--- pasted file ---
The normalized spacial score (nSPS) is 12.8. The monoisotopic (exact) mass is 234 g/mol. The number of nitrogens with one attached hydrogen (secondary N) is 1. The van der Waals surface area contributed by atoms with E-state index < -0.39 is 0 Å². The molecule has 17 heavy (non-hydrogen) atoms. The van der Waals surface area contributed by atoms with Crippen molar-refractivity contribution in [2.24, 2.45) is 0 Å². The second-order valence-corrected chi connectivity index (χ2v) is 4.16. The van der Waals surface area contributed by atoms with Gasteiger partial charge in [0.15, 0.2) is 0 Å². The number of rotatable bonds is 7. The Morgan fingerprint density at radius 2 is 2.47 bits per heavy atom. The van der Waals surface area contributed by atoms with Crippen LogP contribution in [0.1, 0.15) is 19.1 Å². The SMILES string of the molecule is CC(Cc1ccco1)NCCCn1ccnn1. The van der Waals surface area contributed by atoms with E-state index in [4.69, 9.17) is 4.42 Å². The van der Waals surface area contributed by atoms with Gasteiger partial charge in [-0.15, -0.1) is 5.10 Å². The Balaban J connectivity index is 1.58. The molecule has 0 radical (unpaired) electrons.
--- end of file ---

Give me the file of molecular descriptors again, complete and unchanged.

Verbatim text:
The normalized spacial score (nSPS) is 12.8. The monoisotopic (exact) mass is 234 g/mol. The number of nitrogens with one attached hydrogen (secondary N) is 1. The van der Waals surface area contributed by atoms with E-state index < -0.39 is 0 Å². The molecule has 17 heavy (non-hydrogen) atoms. The van der Waals surface area contributed by atoms with Crippen molar-refractivity contribution in [2.24, 2.45) is 0 Å². The second-order valence-corrected chi connectivity index (χ2v) is 4.16. The van der Waals surface area contributed by atoms with Gasteiger partial charge in [0.15, 0.2) is 0 Å². The number of rotatable bonds is 7. The Morgan fingerprint density at radius 2 is 2.47 bits per heavy atom. The van der Waals surface area contributed by atoms with Crippen LogP contribution in [0.1, 0.15) is 19.1 Å². The SMILES string of the molecule is CC(Cc1ccco1)NCCCn1ccnn1. The van der Waals surface area contributed by atoms with E-state index in [4.69, 9.17) is 4.42 Å². The van der Waals surface area contributed by atoms with Gasteiger partial charge in [-0.15, -0.1) is 5.10 Å². The Balaban J connectivity index is 1.58. The molecule has 0 radical (unpaired) electrons.